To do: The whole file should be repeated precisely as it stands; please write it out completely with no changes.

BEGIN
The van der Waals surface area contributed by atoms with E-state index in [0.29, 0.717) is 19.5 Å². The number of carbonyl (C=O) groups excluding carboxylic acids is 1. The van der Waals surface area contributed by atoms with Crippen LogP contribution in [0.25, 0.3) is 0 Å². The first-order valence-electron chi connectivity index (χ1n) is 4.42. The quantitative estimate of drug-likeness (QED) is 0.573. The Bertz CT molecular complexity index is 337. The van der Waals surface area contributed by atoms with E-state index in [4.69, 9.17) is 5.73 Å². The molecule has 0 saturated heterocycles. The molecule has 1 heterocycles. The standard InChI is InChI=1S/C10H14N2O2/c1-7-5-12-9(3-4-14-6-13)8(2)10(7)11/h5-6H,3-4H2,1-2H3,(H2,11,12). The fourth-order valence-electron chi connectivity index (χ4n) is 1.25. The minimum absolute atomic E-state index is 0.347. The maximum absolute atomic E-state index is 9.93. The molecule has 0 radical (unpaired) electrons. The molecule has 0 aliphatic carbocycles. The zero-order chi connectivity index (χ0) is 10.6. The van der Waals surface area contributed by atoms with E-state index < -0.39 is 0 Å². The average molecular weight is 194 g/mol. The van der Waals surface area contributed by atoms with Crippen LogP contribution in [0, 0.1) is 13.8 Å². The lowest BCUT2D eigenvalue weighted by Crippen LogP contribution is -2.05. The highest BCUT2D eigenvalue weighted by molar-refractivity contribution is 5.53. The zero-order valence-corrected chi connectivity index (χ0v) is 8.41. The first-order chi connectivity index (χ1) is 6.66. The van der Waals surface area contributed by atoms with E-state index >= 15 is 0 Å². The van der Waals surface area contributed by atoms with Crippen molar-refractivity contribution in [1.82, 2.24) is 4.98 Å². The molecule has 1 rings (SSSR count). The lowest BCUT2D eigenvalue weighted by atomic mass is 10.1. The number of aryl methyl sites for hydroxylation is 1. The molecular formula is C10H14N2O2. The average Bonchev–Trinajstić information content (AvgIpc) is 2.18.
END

The van der Waals surface area contributed by atoms with E-state index in [0.29, 0.717) is 19.5 Å². The number of carbonyl (C=O) groups excluding carboxylic acids is 1. The van der Waals surface area contributed by atoms with Crippen LogP contribution in [0.25, 0.3) is 0 Å². The first-order valence-electron chi connectivity index (χ1n) is 4.42. The quantitative estimate of drug-likeness (QED) is 0.573. The Bertz CT molecular complexity index is 337. The van der Waals surface area contributed by atoms with E-state index in [4.69, 9.17) is 5.73 Å². The molecule has 0 saturated heterocycles. The molecule has 1 heterocycles. The standard InChI is InChI=1S/C10H14N2O2/c1-7-5-12-9(3-4-14-6-13)8(2)10(7)11/h5-6H,3-4H2,1-2H3,(H2,11,12). The fourth-order valence-electron chi connectivity index (χ4n) is 1.25. The minimum absolute atomic E-state index is 0.347. The maximum absolute atomic E-state index is 9.93. The molecule has 0 radical (unpaired) electrons. The molecule has 0 aliphatic carbocycles. The zero-order chi connectivity index (χ0) is 10.6. The van der Waals surface area contributed by atoms with E-state index < -0.39 is 0 Å². The average molecular weight is 194 g/mol. The van der Waals surface area contributed by atoms with Crippen LogP contribution in [0, 0.1) is 13.8 Å². The lowest BCUT2D eigenvalue weighted by Crippen LogP contribution is -2.05. The highest BCUT2D eigenvalue weighted by molar-refractivity contribution is 5.53. The zero-order valence-corrected chi connectivity index (χ0v) is 8.41. The first-order chi connectivity index (χ1) is 6.66. The van der Waals surface area contributed by atoms with E-state index >= 15 is 0 Å². The van der Waals surface area contributed by atoms with Crippen molar-refractivity contribution in [1.82, 2.24) is 4.98 Å². The molecule has 1 rings (SSSR count). The lowest BCUT2D eigenvalue weighted by atomic mass is 10.1. The number of aryl methyl sites for hydroxylation is 1. The molecular formula is C10H14N2O2. The average Bonchev–Trinajstić information content (AvgIpc) is 2.18.